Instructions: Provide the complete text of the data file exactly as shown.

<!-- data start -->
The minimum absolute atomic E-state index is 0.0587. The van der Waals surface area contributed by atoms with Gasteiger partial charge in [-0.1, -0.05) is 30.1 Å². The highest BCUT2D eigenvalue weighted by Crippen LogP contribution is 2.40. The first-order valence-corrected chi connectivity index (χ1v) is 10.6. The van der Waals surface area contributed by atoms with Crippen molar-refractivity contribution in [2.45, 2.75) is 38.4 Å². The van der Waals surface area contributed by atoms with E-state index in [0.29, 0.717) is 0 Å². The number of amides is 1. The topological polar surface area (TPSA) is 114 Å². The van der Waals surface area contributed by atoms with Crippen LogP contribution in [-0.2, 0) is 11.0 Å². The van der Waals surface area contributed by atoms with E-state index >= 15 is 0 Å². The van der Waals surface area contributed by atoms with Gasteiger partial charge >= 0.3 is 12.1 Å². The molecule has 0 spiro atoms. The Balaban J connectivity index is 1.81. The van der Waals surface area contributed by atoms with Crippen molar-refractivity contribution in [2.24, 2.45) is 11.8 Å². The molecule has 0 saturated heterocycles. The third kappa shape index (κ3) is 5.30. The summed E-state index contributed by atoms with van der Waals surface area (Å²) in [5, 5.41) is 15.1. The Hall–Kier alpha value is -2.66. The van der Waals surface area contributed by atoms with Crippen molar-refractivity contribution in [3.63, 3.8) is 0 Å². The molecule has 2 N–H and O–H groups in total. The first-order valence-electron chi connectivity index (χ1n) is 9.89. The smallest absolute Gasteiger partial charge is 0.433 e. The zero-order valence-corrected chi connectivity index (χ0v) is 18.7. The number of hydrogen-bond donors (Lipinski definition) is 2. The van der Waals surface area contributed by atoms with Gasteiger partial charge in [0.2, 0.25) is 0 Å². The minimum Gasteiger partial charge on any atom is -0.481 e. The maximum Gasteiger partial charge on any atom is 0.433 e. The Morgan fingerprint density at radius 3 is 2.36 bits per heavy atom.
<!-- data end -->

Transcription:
The minimum absolute atomic E-state index is 0.0587. The van der Waals surface area contributed by atoms with Gasteiger partial charge in [-0.1, -0.05) is 30.1 Å². The highest BCUT2D eigenvalue weighted by Crippen LogP contribution is 2.40. The first-order valence-corrected chi connectivity index (χ1v) is 10.6. The van der Waals surface area contributed by atoms with Crippen molar-refractivity contribution in [2.45, 2.75) is 38.4 Å². The van der Waals surface area contributed by atoms with E-state index in [0.29, 0.717) is 0 Å². The number of amides is 1. The topological polar surface area (TPSA) is 114 Å². The van der Waals surface area contributed by atoms with Crippen LogP contribution in [-0.2, 0) is 11.0 Å². The van der Waals surface area contributed by atoms with E-state index >= 15 is 0 Å². The van der Waals surface area contributed by atoms with Gasteiger partial charge >= 0.3 is 12.1 Å². The molecule has 0 spiro atoms. The Balaban J connectivity index is 1.81. The van der Waals surface area contributed by atoms with Crippen molar-refractivity contribution in [2.24, 2.45) is 11.8 Å². The molecule has 0 saturated heterocycles. The third kappa shape index (κ3) is 5.30. The summed E-state index contributed by atoms with van der Waals surface area (Å²) in [5, 5.41) is 15.1. The Hall–Kier alpha value is -2.66. The van der Waals surface area contributed by atoms with Crippen molar-refractivity contribution in [3.63, 3.8) is 0 Å². The molecule has 2 N–H and O–H groups in total. The first-order valence-electron chi connectivity index (χ1n) is 9.89. The smallest absolute Gasteiger partial charge is 0.433 e. The zero-order valence-corrected chi connectivity index (χ0v) is 18.7. The number of hydrogen-bond donors (Lipinski definition) is 2. The van der Waals surface area contributed by atoms with Gasteiger partial charge in [0.2, 0.25) is 0 Å². The minimum Gasteiger partial charge on any atom is -0.481 e. The maximum Gasteiger partial charge on any atom is 0.433 e. The Morgan fingerprint density at radius 3 is 2.36 bits per heavy atom.